Of course you could have read all of of what I said about Mill here in this thread if you wanted to. You either jumped to conclusions without actually looking what I said or blatantly ignored it. Also quite sure the people here, me, Massimo, and some of the others, actually read On Liberty. But no one is stopping you to believe whatever you want and what you want to accuse other people. Whatever beliefs you want to hold about us, we were talking about the benefits of free speech and merely briefly mentioned Mill’s attribution to the matter, we weren’t eulogizing Mill and everything in On Liberty, of which there is plenty to criticize (Massimo has explicitly expressed that he found what he said about the marketplace of ideas as being disproven in another thread) In that case point, your entire rant was not crucially relevant to the core topic we were discussing.

    “You equate the views of the Enlightenment thinkers who Marx followed with biblical literalism and alchemy.”

    Quite sure it was clear that this wasn’t the main point of what I was trying to show. You were churning out a list of respectable thinkers as if on the basis of authority that presented an argument in defending Marx and I was responding directly to that. Brilliant people in history have had baseless ideas, I honestly could care less if Marx’s ideas were based on those before him.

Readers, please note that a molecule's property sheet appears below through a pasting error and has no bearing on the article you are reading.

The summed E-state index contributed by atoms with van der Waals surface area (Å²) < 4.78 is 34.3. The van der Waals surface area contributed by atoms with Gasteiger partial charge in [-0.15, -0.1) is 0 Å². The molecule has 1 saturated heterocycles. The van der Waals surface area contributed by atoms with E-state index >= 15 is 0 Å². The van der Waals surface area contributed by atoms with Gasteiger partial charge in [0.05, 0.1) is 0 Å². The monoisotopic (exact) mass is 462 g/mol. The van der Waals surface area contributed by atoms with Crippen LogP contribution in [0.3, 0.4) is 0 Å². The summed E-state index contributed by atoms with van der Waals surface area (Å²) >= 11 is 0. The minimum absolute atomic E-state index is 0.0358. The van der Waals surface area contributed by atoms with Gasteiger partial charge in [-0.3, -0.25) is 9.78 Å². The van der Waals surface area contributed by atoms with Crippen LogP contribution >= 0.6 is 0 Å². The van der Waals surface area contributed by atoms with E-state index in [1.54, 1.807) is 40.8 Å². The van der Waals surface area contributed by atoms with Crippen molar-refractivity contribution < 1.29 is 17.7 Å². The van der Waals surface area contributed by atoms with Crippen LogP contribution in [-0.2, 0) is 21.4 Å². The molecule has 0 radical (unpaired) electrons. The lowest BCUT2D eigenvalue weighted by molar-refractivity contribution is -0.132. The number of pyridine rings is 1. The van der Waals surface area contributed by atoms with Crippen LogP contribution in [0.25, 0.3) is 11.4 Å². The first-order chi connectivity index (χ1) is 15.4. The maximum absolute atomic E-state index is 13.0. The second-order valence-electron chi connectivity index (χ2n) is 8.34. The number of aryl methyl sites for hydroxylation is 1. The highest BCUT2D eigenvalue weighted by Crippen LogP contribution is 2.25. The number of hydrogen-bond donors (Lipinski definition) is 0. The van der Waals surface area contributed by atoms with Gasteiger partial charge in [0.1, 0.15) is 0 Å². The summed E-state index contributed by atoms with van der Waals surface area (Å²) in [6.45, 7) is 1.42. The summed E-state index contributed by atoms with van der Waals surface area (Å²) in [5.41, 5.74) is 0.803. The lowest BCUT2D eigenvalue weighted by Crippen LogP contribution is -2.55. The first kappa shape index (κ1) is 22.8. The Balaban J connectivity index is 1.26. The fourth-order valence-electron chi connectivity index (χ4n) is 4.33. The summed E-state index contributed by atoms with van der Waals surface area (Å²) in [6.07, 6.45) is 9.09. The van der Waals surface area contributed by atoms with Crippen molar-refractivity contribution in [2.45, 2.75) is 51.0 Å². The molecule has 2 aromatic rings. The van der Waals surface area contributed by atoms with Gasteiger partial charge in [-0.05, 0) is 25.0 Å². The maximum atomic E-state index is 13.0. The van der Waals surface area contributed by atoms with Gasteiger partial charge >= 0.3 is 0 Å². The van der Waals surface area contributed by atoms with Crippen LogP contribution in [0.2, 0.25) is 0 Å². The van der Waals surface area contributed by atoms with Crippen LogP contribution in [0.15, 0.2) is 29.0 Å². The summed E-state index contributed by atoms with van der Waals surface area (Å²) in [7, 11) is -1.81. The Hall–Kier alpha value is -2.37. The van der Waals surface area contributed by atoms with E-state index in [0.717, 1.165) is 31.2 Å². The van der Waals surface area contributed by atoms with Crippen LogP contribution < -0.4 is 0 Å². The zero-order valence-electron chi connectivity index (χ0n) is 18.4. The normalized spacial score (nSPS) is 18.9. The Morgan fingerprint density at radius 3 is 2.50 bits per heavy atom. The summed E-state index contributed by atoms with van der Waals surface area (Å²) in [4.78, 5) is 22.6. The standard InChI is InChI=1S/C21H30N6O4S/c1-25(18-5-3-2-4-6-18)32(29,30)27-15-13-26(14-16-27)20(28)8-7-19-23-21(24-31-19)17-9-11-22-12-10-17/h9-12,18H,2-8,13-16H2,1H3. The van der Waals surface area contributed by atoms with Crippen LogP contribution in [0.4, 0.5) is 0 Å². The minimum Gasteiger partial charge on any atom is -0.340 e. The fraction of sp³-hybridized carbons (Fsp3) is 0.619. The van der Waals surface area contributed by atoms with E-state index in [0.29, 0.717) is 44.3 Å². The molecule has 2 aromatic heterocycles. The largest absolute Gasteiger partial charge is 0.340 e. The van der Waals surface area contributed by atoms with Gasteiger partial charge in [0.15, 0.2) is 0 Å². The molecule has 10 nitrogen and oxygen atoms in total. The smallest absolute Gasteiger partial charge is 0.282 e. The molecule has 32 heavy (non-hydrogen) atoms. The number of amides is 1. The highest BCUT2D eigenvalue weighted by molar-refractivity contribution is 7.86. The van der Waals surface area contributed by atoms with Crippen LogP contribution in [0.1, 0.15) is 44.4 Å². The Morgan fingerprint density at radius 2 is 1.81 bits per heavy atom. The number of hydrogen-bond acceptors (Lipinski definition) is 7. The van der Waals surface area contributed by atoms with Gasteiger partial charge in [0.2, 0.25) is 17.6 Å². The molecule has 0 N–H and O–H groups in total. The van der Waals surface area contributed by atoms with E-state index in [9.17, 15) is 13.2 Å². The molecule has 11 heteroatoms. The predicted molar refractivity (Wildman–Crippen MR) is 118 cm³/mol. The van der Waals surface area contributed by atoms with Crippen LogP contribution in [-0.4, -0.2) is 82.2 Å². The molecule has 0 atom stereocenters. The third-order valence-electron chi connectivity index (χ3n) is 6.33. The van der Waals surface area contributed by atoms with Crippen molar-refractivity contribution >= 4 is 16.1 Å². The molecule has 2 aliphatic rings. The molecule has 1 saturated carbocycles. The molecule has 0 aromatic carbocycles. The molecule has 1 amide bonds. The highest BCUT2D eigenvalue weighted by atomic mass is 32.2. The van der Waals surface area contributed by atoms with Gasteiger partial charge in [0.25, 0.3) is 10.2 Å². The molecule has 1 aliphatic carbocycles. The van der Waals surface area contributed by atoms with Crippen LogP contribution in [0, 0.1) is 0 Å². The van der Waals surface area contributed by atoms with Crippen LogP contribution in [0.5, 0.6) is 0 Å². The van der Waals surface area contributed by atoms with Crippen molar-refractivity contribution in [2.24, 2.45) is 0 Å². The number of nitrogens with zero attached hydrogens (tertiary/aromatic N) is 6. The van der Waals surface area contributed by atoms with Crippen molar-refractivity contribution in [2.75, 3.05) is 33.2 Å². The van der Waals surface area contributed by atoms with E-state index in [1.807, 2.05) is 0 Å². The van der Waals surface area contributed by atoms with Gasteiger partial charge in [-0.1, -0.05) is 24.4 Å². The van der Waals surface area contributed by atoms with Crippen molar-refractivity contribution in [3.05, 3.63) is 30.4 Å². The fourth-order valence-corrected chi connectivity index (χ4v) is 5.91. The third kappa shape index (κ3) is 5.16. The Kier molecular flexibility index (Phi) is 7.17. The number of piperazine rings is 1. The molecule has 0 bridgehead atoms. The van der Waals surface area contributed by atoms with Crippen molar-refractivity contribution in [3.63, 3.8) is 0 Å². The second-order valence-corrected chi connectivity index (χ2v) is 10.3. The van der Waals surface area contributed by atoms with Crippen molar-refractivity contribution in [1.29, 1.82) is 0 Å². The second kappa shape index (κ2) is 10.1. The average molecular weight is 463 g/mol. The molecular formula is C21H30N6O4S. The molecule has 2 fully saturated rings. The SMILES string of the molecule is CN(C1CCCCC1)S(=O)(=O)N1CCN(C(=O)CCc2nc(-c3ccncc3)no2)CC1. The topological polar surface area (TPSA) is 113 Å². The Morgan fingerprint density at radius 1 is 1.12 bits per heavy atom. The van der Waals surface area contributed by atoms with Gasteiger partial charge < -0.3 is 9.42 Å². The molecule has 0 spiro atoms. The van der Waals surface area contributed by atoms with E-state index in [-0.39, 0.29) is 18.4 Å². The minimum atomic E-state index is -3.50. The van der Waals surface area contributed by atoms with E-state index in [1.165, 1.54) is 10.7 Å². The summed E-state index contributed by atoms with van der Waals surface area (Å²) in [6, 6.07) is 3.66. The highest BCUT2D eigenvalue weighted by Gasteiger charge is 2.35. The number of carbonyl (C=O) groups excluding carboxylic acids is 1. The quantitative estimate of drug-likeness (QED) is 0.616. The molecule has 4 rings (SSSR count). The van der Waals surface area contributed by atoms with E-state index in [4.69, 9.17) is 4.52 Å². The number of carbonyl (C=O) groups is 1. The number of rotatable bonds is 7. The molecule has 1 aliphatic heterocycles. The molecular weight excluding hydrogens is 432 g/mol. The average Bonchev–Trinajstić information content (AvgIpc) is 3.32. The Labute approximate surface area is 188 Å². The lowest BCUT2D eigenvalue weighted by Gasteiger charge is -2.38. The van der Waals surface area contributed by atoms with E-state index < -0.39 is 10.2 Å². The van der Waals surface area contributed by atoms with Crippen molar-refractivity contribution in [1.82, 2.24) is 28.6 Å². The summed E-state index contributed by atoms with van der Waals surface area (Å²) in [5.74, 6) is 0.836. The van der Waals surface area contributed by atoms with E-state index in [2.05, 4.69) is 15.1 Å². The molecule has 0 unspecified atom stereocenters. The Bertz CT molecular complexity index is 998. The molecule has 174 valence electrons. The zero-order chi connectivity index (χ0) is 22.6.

“It may be that you have confused the terms historical materialism and dialectical materialism.”

    You can think what you want.

    “The agreement that Marx’s economics are the equivalent of Newton’s alchemy is even more universal than the agreement that Mill’s marketplace of ideas is normative.”

    While I don’t see any universities publishing works justifying Newton’s alchemy, plenty of books and papers are published every year on Marxist Economics and/or analysis, so as I said, you can think whatever you want.

    It is true that even among many left-leaning economists, there is a large (but not universal) agreement that much of the mathematical basis of his economic theories, especially based on his labor theory of value, is obsolete and falsified. This is quite separate from his economic analysis in general, of which there is a lot of value. I might as well quote another well known economist, Ha-Joon Chang, to say it for me: